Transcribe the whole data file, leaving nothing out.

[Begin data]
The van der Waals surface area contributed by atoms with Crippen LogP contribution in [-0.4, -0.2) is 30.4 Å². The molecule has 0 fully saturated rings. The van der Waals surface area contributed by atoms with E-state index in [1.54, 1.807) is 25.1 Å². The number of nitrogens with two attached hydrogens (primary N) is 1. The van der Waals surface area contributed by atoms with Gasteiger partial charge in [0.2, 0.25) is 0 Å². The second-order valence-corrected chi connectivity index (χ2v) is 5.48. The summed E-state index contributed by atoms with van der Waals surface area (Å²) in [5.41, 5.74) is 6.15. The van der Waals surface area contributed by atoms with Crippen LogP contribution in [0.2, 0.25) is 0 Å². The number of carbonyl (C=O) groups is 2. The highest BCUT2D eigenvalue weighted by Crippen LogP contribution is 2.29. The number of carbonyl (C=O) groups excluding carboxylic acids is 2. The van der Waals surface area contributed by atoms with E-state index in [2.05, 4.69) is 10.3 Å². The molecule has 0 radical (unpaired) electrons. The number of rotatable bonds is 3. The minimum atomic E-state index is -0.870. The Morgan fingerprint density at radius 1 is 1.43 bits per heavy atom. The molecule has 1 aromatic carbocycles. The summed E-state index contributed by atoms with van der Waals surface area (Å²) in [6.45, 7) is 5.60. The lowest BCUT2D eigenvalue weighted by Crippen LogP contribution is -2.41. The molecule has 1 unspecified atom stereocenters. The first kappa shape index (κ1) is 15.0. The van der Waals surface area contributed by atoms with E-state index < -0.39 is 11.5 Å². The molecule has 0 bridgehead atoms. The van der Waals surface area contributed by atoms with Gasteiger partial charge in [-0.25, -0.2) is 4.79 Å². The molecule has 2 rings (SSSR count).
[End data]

The van der Waals surface area contributed by atoms with Crippen LogP contribution in [-0.4, -0.2) is 30.4 Å². The molecule has 0 fully saturated rings. The van der Waals surface area contributed by atoms with E-state index in [1.54, 1.807) is 25.1 Å². The number of nitrogens with two attached hydrogens (primary N) is 1. The van der Waals surface area contributed by atoms with Gasteiger partial charge in [0.2, 0.25) is 0 Å². The second-order valence-corrected chi connectivity index (χ2v) is 5.48. The summed E-state index contributed by atoms with van der Waals surface area (Å²) in [5.41, 5.74) is 6.15. The van der Waals surface area contributed by atoms with Crippen LogP contribution in [0.2, 0.25) is 0 Å². The number of carbonyl (C=O) groups is 2. The highest BCUT2D eigenvalue weighted by Crippen LogP contribution is 2.29. The number of carbonyl (C=O) groups excluding carboxylic acids is 2. The van der Waals surface area contributed by atoms with E-state index in [2.05, 4.69) is 10.3 Å². The molecule has 0 radical (unpaired) electrons. The number of rotatable bonds is 3. The minimum atomic E-state index is -0.870. The Morgan fingerprint density at radius 1 is 1.43 bits per heavy atom. The molecule has 1 aromatic carbocycles. The summed E-state index contributed by atoms with van der Waals surface area (Å²) in [6.45, 7) is 5.60. The lowest BCUT2D eigenvalue weighted by Crippen LogP contribution is -2.41. The molecule has 1 unspecified atom stereocenters. The first kappa shape index (κ1) is 15.0. The van der Waals surface area contributed by atoms with E-state index < -0.39 is 11.5 Å². The molecule has 0 bridgehead atoms. The van der Waals surface area contributed by atoms with Gasteiger partial charge in [-0.25, -0.2) is 4.79 Å². The molecule has 2 rings (SSSR count).